A resource is coming soon! In the meantime, check out this great information from the Diocese of New Westminster!
When someone close to us dies, whether at the end of a long illness or without warning, we are deeply affected. As we grieve our loss, we may find ourselves asking questions about the meaning of life, death, and our faith. The Anglican Church of Canada offers support in your bereavement and a hope which points beyond death to resurrection and new life.
How does the church provide care and support?
Although none of us knows what lies beyond death, our Christian experience teaches us that the God whose love has upheld us in life will keep us safe in death. Both clergy and lay people are available to help families and dying individuals at all stages of death and afterward. If possible, it is important to involve clergy before the death for pastoral support, advice or to anoint with oil the person who is dying or to bring Holy Communion to those gathered at the sick bed. Some parishes have hospice volunteers. These volunteers visit people in local hospitals and care facilities. Hospice workers have been trained to support and nurture those who are dying to enable them to die with dignity.
What is death?
In death bodily functions cease. Nevertheless, the Christian faith asserts that life goes beyond what we observe. Because of our belief that Jesus overcame death to live again, we do not consider physical death as the end, but as a time of new beginning. We are promised in Scripture that through the resurrection of Jesus we too may anticipate life after death for ourselves and for others.
What is a funeral, and what is a memorial service? Both services are rites offered by the church to mark the death, to give thanks for the person’s life, and to comfort those who mourn. A funeral service requires the presence of the body or ashes. The presence of the body or the ashes is often preferred, for this helps confirm the reality of death. Anglicans have two forms of funeral service. The Book of Common Prayer offers a traditional service, while the Book of Alternative Services provides a more contemporary form, with more opportunity for involvement by family and friends A memorial service is held if the body or ashes are not present. It is similar to a funeral in most respects, to help the mourners face death and to move through grief to healing. In addition to the funeral or memorial service in a church, a short service at the graveside or at a crematorium may be held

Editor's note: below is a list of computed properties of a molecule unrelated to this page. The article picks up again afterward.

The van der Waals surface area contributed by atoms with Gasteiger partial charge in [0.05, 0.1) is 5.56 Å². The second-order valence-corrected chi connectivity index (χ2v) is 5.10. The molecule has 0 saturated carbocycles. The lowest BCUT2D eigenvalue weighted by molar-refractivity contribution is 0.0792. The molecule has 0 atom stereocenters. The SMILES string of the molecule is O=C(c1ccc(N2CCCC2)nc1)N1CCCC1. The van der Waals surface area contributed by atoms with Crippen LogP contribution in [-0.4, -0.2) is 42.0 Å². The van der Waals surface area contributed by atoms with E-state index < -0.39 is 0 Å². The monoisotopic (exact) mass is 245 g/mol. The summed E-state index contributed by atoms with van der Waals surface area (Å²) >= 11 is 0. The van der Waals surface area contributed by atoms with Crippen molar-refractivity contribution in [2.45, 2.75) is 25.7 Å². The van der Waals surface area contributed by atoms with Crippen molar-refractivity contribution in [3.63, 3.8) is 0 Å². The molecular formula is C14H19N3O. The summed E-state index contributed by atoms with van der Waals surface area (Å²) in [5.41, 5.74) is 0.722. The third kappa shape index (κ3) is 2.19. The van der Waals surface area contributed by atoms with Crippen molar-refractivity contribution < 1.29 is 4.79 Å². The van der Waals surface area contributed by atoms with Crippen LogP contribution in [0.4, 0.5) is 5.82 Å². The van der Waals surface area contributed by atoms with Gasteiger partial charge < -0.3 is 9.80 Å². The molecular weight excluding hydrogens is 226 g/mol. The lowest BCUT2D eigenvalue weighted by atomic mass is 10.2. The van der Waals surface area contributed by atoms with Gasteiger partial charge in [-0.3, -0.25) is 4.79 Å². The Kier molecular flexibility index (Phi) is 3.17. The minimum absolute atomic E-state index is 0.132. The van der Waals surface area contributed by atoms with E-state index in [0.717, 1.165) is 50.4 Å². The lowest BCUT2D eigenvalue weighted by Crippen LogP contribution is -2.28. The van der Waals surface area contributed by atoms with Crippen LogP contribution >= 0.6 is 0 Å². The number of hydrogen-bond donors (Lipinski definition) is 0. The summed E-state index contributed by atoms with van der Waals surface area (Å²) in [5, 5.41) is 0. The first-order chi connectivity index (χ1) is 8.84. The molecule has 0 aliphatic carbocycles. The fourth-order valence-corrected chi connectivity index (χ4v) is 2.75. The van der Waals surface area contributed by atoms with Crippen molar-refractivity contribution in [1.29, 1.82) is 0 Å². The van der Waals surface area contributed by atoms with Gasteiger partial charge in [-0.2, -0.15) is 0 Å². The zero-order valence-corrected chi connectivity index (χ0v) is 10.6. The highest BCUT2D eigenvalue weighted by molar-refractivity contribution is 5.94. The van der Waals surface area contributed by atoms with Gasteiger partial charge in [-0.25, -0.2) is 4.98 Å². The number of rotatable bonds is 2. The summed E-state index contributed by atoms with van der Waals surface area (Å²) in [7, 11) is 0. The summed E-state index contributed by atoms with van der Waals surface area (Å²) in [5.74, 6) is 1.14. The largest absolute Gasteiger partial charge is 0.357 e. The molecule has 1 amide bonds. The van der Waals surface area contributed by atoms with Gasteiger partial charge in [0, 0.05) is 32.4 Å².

How is the service planned?
The clergy will plan with you a service that honours the deceased and celebrates their life. Service structure, readings, music, readers, prayer leaders, and the form and content of any eulogy are arranged with the family. In recognition of the equality of all in death, the coffin is normally covered with a pall (a large usually white cloth). Families may wish to celebrate Holy Communion at the time of the funeral as a means of affirming faith in a God who identifies with humanity in both life and death. Following the service, a reception is usually held. When we gather to eat and drink, we proclaim that life continues even in the face of death. Some parishes can provide space.
Can the funeral be held in a funeral home or other place?
While a service in a church is preferred, funerals can be held in other places. Consult with the priest who will be doing the service.
Is there a fee for a funeral service?
A flat fee of covers the church rental and staff costs. Rental of the hall may be available for a reception. How does the church help after the funeral?
The most difficult days for the people who have lost a family member or friend usually come after the funeral as they move through the various stages of the grief. The healing process over time helps to bring our feelings of grief into relationship with our proclamation of faith in the promise of resurrection. In the days following the funeral service the priest who conducted the service remains available to the family. In some parishes lay pastoral workers may also help. Friends from the congregation can offer love and encouragement in the days, weeks, and months ahead. Contact with others enables the mourners to find new avenues for life and support while they seek to come to terms with their grief.
We hope some of your questions have been answered in this pamphlet, but we know there may be more! We want this day to be filled with peace as you grieve and celebrate the life of your loved one. Do not hesitate to be in touch with any questions or concerns.